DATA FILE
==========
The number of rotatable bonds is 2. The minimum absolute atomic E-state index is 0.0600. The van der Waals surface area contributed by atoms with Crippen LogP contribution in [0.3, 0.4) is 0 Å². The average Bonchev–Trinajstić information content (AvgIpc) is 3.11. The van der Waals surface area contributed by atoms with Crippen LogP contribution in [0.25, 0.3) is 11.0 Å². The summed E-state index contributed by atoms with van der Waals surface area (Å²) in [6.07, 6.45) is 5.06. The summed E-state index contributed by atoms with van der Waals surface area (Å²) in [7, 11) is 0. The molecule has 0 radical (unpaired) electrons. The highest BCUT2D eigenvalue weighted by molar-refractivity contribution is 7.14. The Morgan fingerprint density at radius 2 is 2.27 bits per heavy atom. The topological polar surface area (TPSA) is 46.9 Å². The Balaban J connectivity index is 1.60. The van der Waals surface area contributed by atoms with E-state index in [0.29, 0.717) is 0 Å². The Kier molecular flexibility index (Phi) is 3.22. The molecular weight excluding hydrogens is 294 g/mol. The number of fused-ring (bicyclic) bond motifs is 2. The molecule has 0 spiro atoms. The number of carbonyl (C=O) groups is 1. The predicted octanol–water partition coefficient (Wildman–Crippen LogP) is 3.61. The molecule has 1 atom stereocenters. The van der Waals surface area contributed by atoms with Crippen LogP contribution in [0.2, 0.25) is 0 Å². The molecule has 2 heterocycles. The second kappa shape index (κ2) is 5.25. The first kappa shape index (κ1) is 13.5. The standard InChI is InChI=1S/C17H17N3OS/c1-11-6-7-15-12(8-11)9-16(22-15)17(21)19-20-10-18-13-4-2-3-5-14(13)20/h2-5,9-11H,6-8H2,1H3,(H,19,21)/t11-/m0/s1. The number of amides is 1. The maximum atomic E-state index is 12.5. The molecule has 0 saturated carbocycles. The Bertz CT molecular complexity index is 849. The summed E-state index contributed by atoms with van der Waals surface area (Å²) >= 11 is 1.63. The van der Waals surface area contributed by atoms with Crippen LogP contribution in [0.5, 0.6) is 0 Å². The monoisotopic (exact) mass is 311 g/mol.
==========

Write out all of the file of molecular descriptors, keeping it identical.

The number of rotatable bonds is 2. The minimum absolute atomic E-state index is 0.0600. The van der Waals surface area contributed by atoms with Crippen LogP contribution in [0.3, 0.4) is 0 Å². The average Bonchev–Trinajstić information content (AvgIpc) is 3.11. The van der Waals surface area contributed by atoms with Crippen LogP contribution in [0.25, 0.3) is 11.0 Å². The summed E-state index contributed by atoms with van der Waals surface area (Å²) in [6.07, 6.45) is 5.06. The summed E-state index contributed by atoms with van der Waals surface area (Å²) in [7, 11) is 0. The molecule has 0 radical (unpaired) electrons. The highest BCUT2D eigenvalue weighted by molar-refractivity contribution is 7.14. The Morgan fingerprint density at radius 2 is 2.27 bits per heavy atom. The topological polar surface area (TPSA) is 46.9 Å². The Balaban J connectivity index is 1.60. The van der Waals surface area contributed by atoms with E-state index in [0.29, 0.717) is 0 Å². The Kier molecular flexibility index (Phi) is 3.22. The molecular weight excluding hydrogens is 294 g/mol. The number of fused-ring (bicyclic) bond motifs is 2. The molecule has 0 spiro atoms. The number of carbonyl (C=O) groups is 1. The predicted octanol–water partition coefficient (Wildman–Crippen LogP) is 3.61. The molecule has 1 atom stereocenters. The van der Waals surface area contributed by atoms with Crippen LogP contribution in [0.2, 0.25) is 0 Å². The molecule has 2 heterocycles. The second kappa shape index (κ2) is 5.25. The first kappa shape index (κ1) is 13.5. The standard InChI is InChI=1S/C17H17N3OS/c1-11-6-7-15-12(8-11)9-16(22-15)17(21)19-20-10-18-13-4-2-3-5-14(13)20/h2-5,9-11H,6-8H2,1H3,(H,19,21)/t11-/m0/s1. The number of amides is 1. The maximum atomic E-state index is 12.5. The molecule has 0 saturated carbocycles. The Bertz CT molecular complexity index is 849. The summed E-state index contributed by atoms with van der Waals surface area (Å²) >= 11 is 1.63. The van der Waals surface area contributed by atoms with Crippen LogP contribution in [0.5, 0.6) is 0 Å². The monoisotopic (exact) mass is 311 g/mol.